"We will not substitute our judgment as to the need for a regulation, or the propriety of the means chosen to implement the statutory goals, for that of the agency, so long as the regulation is rationally related to those goals." American Family Life
Assurance Co. v. Commissioner of Ins., 388 Mass. 468 , 477 (1983). Here, the department has concluded that regulation of CWISs may be necessary to perform its duties under the State Act. Nothing in the record would suggest that that determination is unreasonable. As the sources referenced by the department indicate, the ecological harms associated with CWISs are well understood. The intake of water by a CWIS at "a single power plant can kill or injure billions of aquatic organisms in a single year." Riverkeeper, Inc. v. United States Envtl. Protection Agency, 475 F.3d 83, 90 (2d Cir. 2007), rev'd in part on other grounds, Entergy Corp. v. Riverkeeper, Inc., 129 S. Ct. 1498 (2009). See Riverkeeper, Inc. v. United States Envtl. Protection Agency, 358 F.3d 174, 181 (2d Cir. 2004) ("The environmental impact of these systems is staggering[,] . . . destabilizing wildlife populations in the surrounding ecosystem"). In areas with a designated use as aquatic habitat (such as Cape Cod Bay where Pilgrim's CWIS operates), therefore, CWISs hinder the attainment of water quality standards. Accordingly, authority to regulate CWISs reasonably may be implied as necessary to protect water quality in the Commonwealth, and the CWIS regulations at issue here, which implement that authority, are not ultra vires. [Note 18], [Note 19]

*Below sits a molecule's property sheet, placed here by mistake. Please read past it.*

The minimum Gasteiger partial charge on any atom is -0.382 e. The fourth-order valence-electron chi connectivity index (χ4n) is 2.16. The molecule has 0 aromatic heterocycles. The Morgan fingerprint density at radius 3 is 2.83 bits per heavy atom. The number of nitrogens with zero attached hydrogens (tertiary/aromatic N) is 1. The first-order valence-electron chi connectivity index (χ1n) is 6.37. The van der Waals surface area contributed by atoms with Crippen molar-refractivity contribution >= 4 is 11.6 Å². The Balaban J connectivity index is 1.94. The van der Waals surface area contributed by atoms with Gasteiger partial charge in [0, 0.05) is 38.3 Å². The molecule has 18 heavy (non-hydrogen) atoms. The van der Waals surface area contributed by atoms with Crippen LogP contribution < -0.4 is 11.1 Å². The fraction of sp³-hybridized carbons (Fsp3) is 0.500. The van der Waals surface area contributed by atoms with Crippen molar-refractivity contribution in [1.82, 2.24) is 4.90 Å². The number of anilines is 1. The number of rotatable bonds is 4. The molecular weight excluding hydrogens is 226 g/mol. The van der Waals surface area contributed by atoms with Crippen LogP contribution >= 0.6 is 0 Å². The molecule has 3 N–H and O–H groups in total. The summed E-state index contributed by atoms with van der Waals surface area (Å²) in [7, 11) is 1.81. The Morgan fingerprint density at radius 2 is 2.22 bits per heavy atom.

It appears that the department intends to exercise the authority stated in the CWIS regulations, at least in part, via the Federal permitting process. [Note 20] There is nothing improper about that approach. As noted above, the "State certification" process